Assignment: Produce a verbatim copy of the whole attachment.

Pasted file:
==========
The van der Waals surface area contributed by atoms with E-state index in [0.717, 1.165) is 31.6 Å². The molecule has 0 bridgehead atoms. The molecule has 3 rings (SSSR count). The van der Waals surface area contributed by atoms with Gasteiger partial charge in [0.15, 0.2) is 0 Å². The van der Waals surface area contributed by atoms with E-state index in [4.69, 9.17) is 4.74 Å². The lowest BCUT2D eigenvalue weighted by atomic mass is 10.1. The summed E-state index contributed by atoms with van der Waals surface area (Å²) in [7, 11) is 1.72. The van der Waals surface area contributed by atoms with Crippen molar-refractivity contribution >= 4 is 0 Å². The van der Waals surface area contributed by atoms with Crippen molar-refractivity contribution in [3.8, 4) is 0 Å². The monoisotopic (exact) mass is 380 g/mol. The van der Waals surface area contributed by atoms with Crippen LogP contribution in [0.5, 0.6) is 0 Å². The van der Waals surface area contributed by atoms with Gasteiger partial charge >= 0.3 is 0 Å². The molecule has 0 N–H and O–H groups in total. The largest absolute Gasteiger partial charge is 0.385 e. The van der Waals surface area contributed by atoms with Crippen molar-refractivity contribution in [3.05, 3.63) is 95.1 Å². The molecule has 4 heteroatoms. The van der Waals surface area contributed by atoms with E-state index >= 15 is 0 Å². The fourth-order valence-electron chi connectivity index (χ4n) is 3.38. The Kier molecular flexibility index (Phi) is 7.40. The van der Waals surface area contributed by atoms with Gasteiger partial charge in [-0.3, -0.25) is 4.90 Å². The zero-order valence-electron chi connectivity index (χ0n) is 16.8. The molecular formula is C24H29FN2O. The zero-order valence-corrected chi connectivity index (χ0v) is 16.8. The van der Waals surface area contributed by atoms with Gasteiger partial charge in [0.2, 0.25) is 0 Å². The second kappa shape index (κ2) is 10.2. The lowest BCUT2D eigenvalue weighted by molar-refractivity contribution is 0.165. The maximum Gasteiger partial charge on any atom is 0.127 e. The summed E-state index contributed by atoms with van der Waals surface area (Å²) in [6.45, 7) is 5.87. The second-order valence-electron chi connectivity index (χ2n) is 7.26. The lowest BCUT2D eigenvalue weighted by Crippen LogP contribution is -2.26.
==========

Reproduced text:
The van der Waals surface area contributed by atoms with E-state index in [0.717, 1.165) is 31.6 Å². The molecule has 0 bridgehead atoms. The molecule has 3 rings (SSSR count). The van der Waals surface area contributed by atoms with Gasteiger partial charge in [0.15, 0.2) is 0 Å². The van der Waals surface area contributed by atoms with E-state index in [4.69, 9.17) is 4.74 Å². The lowest BCUT2D eigenvalue weighted by atomic mass is 10.1. The summed E-state index contributed by atoms with van der Waals surface area (Å²) in [7, 11) is 1.72. The van der Waals surface area contributed by atoms with Crippen molar-refractivity contribution >= 4 is 0 Å². The van der Waals surface area contributed by atoms with Crippen molar-refractivity contribution in [3.8, 4) is 0 Å². The monoisotopic (exact) mass is 380 g/mol. The van der Waals surface area contributed by atoms with Crippen LogP contribution in [0.5, 0.6) is 0 Å². The van der Waals surface area contributed by atoms with Gasteiger partial charge >= 0.3 is 0 Å². The molecule has 0 N–H and O–H groups in total. The largest absolute Gasteiger partial charge is 0.385 e. The van der Waals surface area contributed by atoms with Crippen molar-refractivity contribution in [3.05, 3.63) is 95.1 Å². The molecule has 4 heteroatoms. The van der Waals surface area contributed by atoms with E-state index >= 15 is 0 Å². The fourth-order valence-electron chi connectivity index (χ4n) is 3.38. The Kier molecular flexibility index (Phi) is 7.40. The van der Waals surface area contributed by atoms with Gasteiger partial charge in [-0.3, -0.25) is 4.90 Å². The zero-order valence-electron chi connectivity index (χ0n) is 16.8. The molecular formula is C24H29FN2O. The zero-order valence-corrected chi connectivity index (χ0v) is 16.8. The van der Waals surface area contributed by atoms with Gasteiger partial charge in [0.2, 0.25) is 0 Å². The second kappa shape index (κ2) is 10.2. The lowest BCUT2D eigenvalue weighted by molar-refractivity contribution is 0.165. The maximum Gasteiger partial charge on any atom is 0.127 e. The summed E-state index contributed by atoms with van der Waals surface area (Å²) in [6.45, 7) is 5.87. The second-order valence-electron chi connectivity index (χ2n) is 7.26. The lowest BCUT2D eigenvalue weighted by Crippen LogP contribution is -2.26.